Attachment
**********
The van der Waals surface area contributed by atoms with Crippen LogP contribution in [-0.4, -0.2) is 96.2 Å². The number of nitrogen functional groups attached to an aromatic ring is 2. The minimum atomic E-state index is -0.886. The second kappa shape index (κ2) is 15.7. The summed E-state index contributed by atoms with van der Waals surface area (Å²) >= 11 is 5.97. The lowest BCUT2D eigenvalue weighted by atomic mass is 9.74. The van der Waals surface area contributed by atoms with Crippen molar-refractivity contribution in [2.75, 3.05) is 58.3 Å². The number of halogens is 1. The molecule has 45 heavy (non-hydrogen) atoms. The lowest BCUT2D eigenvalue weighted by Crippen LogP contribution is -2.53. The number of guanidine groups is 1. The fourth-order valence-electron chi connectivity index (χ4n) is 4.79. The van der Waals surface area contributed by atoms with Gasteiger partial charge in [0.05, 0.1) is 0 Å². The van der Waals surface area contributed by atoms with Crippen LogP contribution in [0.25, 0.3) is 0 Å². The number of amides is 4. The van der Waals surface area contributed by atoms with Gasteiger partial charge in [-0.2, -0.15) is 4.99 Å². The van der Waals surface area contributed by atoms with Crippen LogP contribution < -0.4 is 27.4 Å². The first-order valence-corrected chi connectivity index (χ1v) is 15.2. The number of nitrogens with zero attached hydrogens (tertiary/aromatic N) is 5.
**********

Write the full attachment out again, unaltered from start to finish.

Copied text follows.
The van der Waals surface area contributed by atoms with Crippen LogP contribution in [-0.4, -0.2) is 96.2 Å². The number of nitrogen functional groups attached to an aromatic ring is 2. The minimum atomic E-state index is -0.886. The second kappa shape index (κ2) is 15.7. The summed E-state index contributed by atoms with van der Waals surface area (Å²) >= 11 is 5.97. The lowest BCUT2D eigenvalue weighted by atomic mass is 9.74. The van der Waals surface area contributed by atoms with Crippen molar-refractivity contribution in [2.75, 3.05) is 58.3 Å². The number of halogens is 1. The molecule has 45 heavy (non-hydrogen) atoms. The lowest BCUT2D eigenvalue weighted by Crippen LogP contribution is -2.53. The number of guanidine groups is 1. The fourth-order valence-electron chi connectivity index (χ4n) is 4.79. The van der Waals surface area contributed by atoms with Gasteiger partial charge in [0.05, 0.1) is 0 Å². The van der Waals surface area contributed by atoms with Crippen LogP contribution in [0.25, 0.3) is 0 Å². The number of amides is 4. The van der Waals surface area contributed by atoms with Gasteiger partial charge in [-0.2, -0.15) is 4.99 Å². The van der Waals surface area contributed by atoms with Crippen LogP contribution < -0.4 is 27.4 Å². The first-order valence-corrected chi connectivity index (χ1v) is 15.2. The number of nitrogens with zero attached hydrogens (tertiary/aromatic N) is 5.